It was on this day in 1857 that the Rev. Ebenezer Platt Rogers [1817-1881] delivered an historical discourse regarding the Reformed Protestant Dutch Church of Albany, New York, on Thanksgiving Day, November 26, 1857. But if like me you are still suffering from too much turkey and pecan pie, perhaps it will be best to skip over the heavier substance of the message from Rev. Rogers and simply to focus on his opening words. I pray you will find these words thought-provoking and something to take to heart.
We begin with the text chosen for his discourse.
Walk about Zion, and go round about her; tell the towers
thereof. Mark ye well her bulwarks, consider her palaces; that
ye may tell it to the generation following.—Psalm xlviii: 12, 13.
“Thus does the pious psalmist exhort us to note with zealous care, the history and character of the Church of God. To trace out that history, to record her progress, to take note of God’s dealings with her from time to time, and testify to her advancement and triumph, is a grateful task, and a solemn duty. Especially when that history runs over the track of centuries, should this duty be discharged. For as the river widens its channel, and bears richer freight on its bosom, as it flows farther and faster from its source, so as we follow the history of the Church down the stream of time, we find it richer in interest, and more deeply laden with the treasures of the Divine presence and blessing.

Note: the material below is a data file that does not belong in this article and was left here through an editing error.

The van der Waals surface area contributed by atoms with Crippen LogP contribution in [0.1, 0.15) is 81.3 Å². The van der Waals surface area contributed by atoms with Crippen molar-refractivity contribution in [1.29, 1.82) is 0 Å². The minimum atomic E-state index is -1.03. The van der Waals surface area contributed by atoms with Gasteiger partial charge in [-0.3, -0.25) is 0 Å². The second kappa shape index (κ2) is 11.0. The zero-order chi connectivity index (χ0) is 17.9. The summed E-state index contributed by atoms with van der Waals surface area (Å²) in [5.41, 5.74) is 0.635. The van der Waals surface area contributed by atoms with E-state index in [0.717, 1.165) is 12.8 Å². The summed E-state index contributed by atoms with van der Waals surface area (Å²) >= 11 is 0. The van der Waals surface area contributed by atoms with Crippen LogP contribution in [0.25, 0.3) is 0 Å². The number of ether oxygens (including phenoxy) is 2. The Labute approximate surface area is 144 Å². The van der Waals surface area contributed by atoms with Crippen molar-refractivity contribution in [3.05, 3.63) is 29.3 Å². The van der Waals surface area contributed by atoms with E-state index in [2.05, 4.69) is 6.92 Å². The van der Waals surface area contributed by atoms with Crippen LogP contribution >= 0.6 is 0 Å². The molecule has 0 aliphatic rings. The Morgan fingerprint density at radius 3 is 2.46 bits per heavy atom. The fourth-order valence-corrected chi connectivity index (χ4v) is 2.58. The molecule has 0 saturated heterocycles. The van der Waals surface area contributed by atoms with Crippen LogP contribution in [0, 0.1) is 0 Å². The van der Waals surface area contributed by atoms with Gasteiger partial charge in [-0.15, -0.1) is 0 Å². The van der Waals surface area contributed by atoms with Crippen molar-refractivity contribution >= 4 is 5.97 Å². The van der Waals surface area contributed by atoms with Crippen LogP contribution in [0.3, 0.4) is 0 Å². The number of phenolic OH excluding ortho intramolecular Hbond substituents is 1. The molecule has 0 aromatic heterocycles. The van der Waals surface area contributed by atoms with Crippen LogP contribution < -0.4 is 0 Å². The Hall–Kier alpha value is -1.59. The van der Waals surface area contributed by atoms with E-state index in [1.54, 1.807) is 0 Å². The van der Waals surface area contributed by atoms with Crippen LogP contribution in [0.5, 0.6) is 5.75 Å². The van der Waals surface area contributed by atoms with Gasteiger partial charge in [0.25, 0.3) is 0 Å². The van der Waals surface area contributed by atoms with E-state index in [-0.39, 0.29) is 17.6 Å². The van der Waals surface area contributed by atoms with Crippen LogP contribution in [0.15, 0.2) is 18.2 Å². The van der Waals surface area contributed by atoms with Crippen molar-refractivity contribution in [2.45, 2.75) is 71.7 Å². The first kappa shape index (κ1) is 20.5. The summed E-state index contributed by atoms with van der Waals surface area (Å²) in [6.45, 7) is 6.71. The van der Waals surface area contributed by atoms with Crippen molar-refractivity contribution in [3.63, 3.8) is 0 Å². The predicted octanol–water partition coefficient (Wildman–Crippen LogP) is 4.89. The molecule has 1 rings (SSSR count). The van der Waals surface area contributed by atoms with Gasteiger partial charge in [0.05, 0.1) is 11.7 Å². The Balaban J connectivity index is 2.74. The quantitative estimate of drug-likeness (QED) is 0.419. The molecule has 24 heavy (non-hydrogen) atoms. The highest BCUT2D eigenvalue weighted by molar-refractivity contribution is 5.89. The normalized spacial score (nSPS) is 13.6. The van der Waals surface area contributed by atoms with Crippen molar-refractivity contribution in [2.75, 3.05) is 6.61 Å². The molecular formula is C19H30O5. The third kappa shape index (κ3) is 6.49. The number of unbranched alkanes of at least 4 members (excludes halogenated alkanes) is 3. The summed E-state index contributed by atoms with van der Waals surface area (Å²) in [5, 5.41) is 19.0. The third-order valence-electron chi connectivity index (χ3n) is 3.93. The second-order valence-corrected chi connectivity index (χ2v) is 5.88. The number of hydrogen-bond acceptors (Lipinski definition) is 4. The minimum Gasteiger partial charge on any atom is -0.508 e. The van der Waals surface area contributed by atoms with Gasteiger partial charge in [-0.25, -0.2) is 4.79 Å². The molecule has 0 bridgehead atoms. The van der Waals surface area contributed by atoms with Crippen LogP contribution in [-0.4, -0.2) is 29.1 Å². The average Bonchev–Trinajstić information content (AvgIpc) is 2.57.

“And what is true of the church at large, is no less true of individual churches and congregations. We regard it as the solemn duty of every church to keep a faithful record of its history, and to afford the opportunity to succeeding generations to know something of its origin, its progress, its vicissitudes, its foes, its struggles and its triumphs. The ancient Jews were required “to instruct their children that they might convey throughout all generations the history of those Divine interpositions and mercies with which they had been favored.” And the obligation is no less binding upon Christian churches, thus to keep in perpetual remembrance the dealings of God with them for the information and encouragement of succeeding generations.”
Words to Live By:
Time and again throughout the Scriptures, perhaps most notably in the Psalms, we are instructed to remember the Lord’s works. By God’s design, it is a means by which we can keep our hearts fresh before the Lord and our love for Him fueled anew.
Praise ye the Lord. I will praise the Lord with my whole heart,
in the assembly of the upright, and in the congregation.
The works of the Lord are great,
sought out of all them that have pleasure therein.
His work is honourable and glorious:
and his righteousness endureth for ever.
He hath made his wonderful works to be remembered:
the Lord is gracious and full of compassion.
—Psalm 111:1-4, KJV (emphasis added)